Tuesday, November 16, 2010

Pirke Avot 1:2 & 1:18: Three Pillars

Simeon the Righteous (Pirke Avot 1:2) said that the world was based on three things:

 על התורה, ועל העבודה, ועל גמילות החסדים.

The first is תורה (Torah). The Tosfos Yom Tov said that when Simeon the Righteous said Torah, he meant the active pursuit thereof. Some would confine Torah to the first five books of Moses. Others would open it up a bit more to both Written and Oral Law. I would be as inclusive as to say that Torah includes the entirety of Jewish texts, from the Tanach to modern-day responsa, and everything in between. The reason for this inclusiveness of texts is because Judaism embodies a nationality in addition to a religion. And like a people, Judaism has evolved over time. We have kept a general sense of Jewish values while being able to adapt over time. This is why the entire breadth of Jewish texts matters in terms of Jewish study.

The second is עבודה (service). This initially referred to the sacrificial services (Rambam, Rashi). However, since we don’t have a Temple anymore, service now refers to prayer.

The third is גמילות החסדים (acts of loving-kindness), which would be another way of saying imitatio Dei. I find this third pillar to be important for two reasons. The first is that the study of Torah becomes translated into action. The second is that it emphasizes that we are more than consumers and producers. We are being with a purpose to develop interpersonal relations and transcend the self by helping others.

We have a bit of a quandary because Shimon ben Gamliel opined in Pirke Avot 1:18 that the three principles upon which the world is sustained are truth, justice, and peace. According to Rambam, truth referred to intellectual truth, justice was a righteous government that properly and fairly ruled, and peace was a perfection of ethical conduct. Bertinoro actually thought that peace referred to the modern-day notion of world peace.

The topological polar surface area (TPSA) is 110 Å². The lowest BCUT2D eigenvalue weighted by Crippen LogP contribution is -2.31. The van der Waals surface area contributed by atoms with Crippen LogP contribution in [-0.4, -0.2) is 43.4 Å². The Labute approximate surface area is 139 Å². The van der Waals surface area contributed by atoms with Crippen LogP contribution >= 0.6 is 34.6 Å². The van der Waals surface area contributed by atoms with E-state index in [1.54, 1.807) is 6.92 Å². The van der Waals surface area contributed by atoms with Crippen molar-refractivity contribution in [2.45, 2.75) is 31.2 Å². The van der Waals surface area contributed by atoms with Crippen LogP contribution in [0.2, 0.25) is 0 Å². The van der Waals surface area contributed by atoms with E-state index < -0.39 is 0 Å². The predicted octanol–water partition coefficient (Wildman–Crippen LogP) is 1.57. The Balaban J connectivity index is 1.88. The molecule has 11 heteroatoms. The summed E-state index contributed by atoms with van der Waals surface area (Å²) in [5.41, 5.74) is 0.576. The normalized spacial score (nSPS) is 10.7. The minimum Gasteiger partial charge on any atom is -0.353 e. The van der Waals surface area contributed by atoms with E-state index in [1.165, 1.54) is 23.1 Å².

But that minor textual quarrel set aside, we have to ask ourselves which Sage is correct: Simeon the Righteous or Shimon ben Gamliel? They both sound like good answers, which means that at least one of them has to be correct. But I will contend that both are correct, but on different levels. Simeon the Righteous was correct in the sense that his grouping of three was meant for the actions that the individual had to pursue in order to lead a productive life. Shimon ben Gamilel is correct in the sense that these are the virtues that a government has to pursue in order to maintain stability, order, and an ethically sound nation-state. What I hope is that the Jewish people pursue both so we can hasten the coming of the Messiah……huzzah!

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